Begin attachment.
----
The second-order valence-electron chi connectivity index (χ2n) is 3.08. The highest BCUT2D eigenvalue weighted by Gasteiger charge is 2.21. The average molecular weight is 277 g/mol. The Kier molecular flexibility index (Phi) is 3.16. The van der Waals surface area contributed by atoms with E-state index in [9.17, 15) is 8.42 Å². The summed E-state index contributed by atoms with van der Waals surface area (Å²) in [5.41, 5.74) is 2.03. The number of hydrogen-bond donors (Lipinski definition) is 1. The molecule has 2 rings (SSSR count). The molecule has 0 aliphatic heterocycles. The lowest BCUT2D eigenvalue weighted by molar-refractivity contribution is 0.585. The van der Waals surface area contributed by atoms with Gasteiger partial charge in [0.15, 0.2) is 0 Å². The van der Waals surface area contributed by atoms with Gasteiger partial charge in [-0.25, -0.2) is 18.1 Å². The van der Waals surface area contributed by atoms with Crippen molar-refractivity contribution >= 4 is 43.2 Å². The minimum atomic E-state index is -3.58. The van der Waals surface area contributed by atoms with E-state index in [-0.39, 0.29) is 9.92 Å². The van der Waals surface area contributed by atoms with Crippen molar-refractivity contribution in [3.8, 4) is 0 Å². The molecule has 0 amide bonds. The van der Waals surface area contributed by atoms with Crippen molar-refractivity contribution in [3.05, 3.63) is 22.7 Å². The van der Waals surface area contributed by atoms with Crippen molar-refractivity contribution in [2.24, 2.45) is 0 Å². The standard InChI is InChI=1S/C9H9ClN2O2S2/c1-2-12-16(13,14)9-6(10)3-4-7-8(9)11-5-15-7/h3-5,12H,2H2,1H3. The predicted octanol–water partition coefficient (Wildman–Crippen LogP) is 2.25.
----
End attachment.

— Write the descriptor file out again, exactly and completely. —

The second-order valence-electron chi connectivity index (χ2n) is 3.08. The highest BCUT2D eigenvalue weighted by Gasteiger charge is 2.21. The average molecular weight is 277 g/mol. The Kier molecular flexibility index (Phi) is 3.16. The van der Waals surface area contributed by atoms with E-state index in [9.17, 15) is 8.42 Å². The summed E-state index contributed by atoms with van der Waals surface area (Å²) in [5.41, 5.74) is 2.03. The number of hydrogen-bond donors (Lipinski definition) is 1. The molecule has 2 rings (SSSR count). The molecule has 0 aliphatic heterocycles. The lowest BCUT2D eigenvalue weighted by molar-refractivity contribution is 0.585. The van der Waals surface area contributed by atoms with Gasteiger partial charge in [0.15, 0.2) is 0 Å². The van der Waals surface area contributed by atoms with Gasteiger partial charge in [-0.25, -0.2) is 18.1 Å². The van der Waals surface area contributed by atoms with Crippen molar-refractivity contribution >= 4 is 43.2 Å². The minimum atomic E-state index is -3.58. The van der Waals surface area contributed by atoms with E-state index in [-0.39, 0.29) is 9.92 Å². The van der Waals surface area contributed by atoms with Crippen molar-refractivity contribution in [3.8, 4) is 0 Å². The molecule has 0 amide bonds. The van der Waals surface area contributed by atoms with Crippen molar-refractivity contribution in [3.05, 3.63) is 22.7 Å². The van der Waals surface area contributed by atoms with Crippen molar-refractivity contribution in [2.24, 2.45) is 0 Å². The standard InChI is InChI=1S/C9H9ClN2O2S2/c1-2-12-16(13,14)9-6(10)3-4-7-8(9)11-5-15-7/h3-5,12H,2H2,1H3. The predicted octanol–water partition coefficient (Wildman–Crippen LogP) is 2.25.